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Respect for autonomy and fidelity to the patient are widely acknowledged as core values in the professional ethics of medicine. For patients who lack decision-making capacity, these values are fulfilled through third-party decision making and the use of advance directives. Advance directives also support continuity of care for patients when they transition across care settings, physicians, or health care teams.

Advance directives, whether oral or written, advisory or a formal statutory document, are tools that give patients of all ages and health status the opportunity to express their values, goals for care, and treatment preferences to guide future decisions about health care. Advance directives also allow patients to identify whom they want to make decisions on their behalf when they cannot do so themselves. They enable physicians and surrogates to make good-faith efforts to respect the patient’s goals and implement the patient’s preferences when the patient does not have decision-making capacity.

An advance directive never takes precedence over the contemporaneous wishes of a patient who has decision-making capacity.

In emergency situations when a patient is not able to participate in treatment decisions and there is no surrogate or advance directive available to guide decisions, physicians should provide medically appropriate interventions when urgently needed to meet the patient’s immediate clinical needs. Interventions may be withdrawn at a later time in keeping with the patient’s preferences when they become known and in accordance with ethics guidance for withdrawing treatment.

Before initiating or continuing treatment, including, but not limited to, life-sustaining interventions, the physician should:

  1. Assess the patient’s decision-making capacity in the current clinical circumstances.
  2. Ascertain whether the patient has an advance directive and if so, whether it accurately reflects his/her current values and preferences. Determine whether the patient’s current clinical circumstances meet relevant thresholds set out in the directive.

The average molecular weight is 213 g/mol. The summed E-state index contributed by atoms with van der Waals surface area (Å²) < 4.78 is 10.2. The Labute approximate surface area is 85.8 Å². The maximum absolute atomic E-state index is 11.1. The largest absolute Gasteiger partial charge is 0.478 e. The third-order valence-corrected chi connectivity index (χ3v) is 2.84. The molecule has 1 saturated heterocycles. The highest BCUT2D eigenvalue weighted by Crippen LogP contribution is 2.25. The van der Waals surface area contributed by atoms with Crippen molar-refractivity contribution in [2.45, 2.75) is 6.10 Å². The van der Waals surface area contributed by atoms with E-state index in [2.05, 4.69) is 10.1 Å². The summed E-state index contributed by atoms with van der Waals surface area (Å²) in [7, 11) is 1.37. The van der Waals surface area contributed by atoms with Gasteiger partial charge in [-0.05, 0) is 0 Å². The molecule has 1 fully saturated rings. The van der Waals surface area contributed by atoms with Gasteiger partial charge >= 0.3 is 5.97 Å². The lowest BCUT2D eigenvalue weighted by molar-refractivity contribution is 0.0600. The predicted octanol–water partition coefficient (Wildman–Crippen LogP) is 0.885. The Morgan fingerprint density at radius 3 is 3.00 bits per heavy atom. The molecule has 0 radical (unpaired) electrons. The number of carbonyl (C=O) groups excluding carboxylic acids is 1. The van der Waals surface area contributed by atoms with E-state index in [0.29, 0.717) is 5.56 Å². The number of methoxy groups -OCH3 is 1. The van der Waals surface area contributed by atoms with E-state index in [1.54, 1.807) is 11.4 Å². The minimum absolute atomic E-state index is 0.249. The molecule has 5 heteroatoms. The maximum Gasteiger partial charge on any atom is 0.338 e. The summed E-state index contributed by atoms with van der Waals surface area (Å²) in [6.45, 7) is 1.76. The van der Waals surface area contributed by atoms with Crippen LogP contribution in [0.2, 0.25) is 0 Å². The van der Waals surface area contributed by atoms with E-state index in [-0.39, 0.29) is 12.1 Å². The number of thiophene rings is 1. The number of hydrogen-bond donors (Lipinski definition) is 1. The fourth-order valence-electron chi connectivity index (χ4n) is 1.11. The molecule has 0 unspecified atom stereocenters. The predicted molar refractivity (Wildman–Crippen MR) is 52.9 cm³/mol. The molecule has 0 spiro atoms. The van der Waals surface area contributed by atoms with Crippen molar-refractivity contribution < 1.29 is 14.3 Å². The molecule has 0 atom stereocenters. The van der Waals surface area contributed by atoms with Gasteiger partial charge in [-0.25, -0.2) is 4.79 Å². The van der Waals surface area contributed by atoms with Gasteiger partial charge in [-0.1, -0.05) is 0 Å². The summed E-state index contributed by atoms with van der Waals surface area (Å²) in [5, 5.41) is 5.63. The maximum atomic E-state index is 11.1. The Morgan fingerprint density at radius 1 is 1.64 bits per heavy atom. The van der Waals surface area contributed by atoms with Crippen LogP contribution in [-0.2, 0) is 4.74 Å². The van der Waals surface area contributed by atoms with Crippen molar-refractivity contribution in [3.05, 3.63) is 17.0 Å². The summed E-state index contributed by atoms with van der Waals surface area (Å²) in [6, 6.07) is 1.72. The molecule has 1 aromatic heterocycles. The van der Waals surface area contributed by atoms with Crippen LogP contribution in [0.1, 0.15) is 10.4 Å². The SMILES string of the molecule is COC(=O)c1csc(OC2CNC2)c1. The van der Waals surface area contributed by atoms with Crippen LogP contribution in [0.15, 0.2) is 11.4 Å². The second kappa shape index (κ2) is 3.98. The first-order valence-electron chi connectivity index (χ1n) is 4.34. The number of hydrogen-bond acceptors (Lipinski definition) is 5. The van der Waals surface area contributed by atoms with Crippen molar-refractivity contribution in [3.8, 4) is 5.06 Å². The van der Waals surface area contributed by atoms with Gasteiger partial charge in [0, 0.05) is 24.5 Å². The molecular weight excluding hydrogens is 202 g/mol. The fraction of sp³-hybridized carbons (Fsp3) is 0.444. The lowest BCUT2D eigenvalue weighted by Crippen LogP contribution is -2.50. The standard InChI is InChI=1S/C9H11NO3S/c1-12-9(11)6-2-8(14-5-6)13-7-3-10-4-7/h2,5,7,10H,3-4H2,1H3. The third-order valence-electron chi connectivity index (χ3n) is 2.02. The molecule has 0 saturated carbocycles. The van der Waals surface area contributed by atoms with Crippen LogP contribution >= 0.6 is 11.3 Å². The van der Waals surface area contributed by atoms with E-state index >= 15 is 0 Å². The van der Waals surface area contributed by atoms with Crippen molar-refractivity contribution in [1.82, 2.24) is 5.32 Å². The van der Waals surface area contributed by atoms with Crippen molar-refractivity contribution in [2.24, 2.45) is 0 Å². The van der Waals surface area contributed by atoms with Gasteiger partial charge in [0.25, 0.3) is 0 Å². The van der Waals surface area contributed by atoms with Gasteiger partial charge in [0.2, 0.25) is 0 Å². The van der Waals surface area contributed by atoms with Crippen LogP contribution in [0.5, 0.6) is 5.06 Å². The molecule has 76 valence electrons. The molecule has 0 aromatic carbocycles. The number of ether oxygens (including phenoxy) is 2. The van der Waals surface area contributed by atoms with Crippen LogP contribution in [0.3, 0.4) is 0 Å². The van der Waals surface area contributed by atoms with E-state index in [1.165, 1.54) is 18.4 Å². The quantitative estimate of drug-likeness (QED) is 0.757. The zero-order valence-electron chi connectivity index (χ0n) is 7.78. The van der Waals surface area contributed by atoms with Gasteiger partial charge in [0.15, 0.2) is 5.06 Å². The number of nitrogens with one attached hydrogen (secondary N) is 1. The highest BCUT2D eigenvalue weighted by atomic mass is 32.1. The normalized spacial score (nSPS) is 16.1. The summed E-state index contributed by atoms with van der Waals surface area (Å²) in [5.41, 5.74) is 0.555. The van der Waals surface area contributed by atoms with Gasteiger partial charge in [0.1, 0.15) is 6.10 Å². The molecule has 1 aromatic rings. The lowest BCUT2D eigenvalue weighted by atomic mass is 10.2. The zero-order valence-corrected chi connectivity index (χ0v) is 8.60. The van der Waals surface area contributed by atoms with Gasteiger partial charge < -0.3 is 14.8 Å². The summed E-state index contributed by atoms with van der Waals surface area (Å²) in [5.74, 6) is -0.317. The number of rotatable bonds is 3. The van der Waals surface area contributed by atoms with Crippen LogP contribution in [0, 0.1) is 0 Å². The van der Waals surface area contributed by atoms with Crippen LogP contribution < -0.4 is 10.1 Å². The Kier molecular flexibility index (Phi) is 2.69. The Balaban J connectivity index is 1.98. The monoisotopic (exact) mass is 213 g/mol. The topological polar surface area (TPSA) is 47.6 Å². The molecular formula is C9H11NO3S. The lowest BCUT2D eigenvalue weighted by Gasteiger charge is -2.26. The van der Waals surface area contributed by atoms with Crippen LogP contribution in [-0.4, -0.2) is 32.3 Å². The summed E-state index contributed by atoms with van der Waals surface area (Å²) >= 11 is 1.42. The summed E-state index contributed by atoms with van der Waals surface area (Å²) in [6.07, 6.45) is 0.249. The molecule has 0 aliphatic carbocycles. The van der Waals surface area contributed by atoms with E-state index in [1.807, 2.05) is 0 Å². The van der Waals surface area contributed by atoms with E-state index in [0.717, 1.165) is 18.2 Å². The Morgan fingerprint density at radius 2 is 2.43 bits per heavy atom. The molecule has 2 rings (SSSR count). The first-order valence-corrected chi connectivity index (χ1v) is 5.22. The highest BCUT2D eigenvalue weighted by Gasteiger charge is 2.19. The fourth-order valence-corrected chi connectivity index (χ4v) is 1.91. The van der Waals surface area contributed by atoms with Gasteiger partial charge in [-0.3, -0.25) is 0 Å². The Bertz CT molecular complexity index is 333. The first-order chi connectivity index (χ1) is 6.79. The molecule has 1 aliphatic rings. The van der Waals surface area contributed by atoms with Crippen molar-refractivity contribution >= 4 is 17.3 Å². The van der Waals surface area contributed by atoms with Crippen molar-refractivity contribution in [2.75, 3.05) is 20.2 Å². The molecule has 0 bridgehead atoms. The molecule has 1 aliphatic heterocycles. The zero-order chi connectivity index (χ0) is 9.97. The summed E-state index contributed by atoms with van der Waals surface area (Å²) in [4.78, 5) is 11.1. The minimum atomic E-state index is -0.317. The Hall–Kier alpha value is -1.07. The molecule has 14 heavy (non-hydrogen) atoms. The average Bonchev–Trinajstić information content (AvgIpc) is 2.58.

3. Ascertain whether the patient has named a health care proxy (e.g., orally or through a formal legal document). If the patient has not, ask who the patient would want to have make decisions should he or she become unable to do so.
  4. Document the conversation, including the patient’s goals for care, and specific preferences regarding interventions and surrogate decision maker, in the medical record; incorporate any written directives (as available) into the medical record to ensure they are accessible to the health care team.
  5. When treatment decisions must be made by the patient’s surrogate, help the surrogate understand how to carry out the patient’s wishes in keeping with the advance directive (when available), including whether the directive applies in the patient’s current clinical circumstances and what medically appropriate interventions are available to achieve the patient’s goals for care. When conflicts arise between the advance directive and the wishes of the patient’s surrogate, the attending physician should seek assistance from an ethics committee or other appropriate institutional resource.
  6. When a patient who lacks decision-making capacity has no advance directive and there is no surrogate available and willing to make treatment decisions on the patient’s behalf, or no surrogate can be identified, the attending physician should seek assistance from an ethics committee or other appropriate resource in ascertaining the patient’s best interest.
  7. Document physician orders to implement treatment decisions in the medical record, including both orders for specific, ongoing interventions (e.g., palliative interventions) and orders to forgo specific interventions (e.g., orders not to attempt resuscitation, not to intubate, not to provide antibiotics or dialysis).
AMA Principles of Medical Ethics: I, IV
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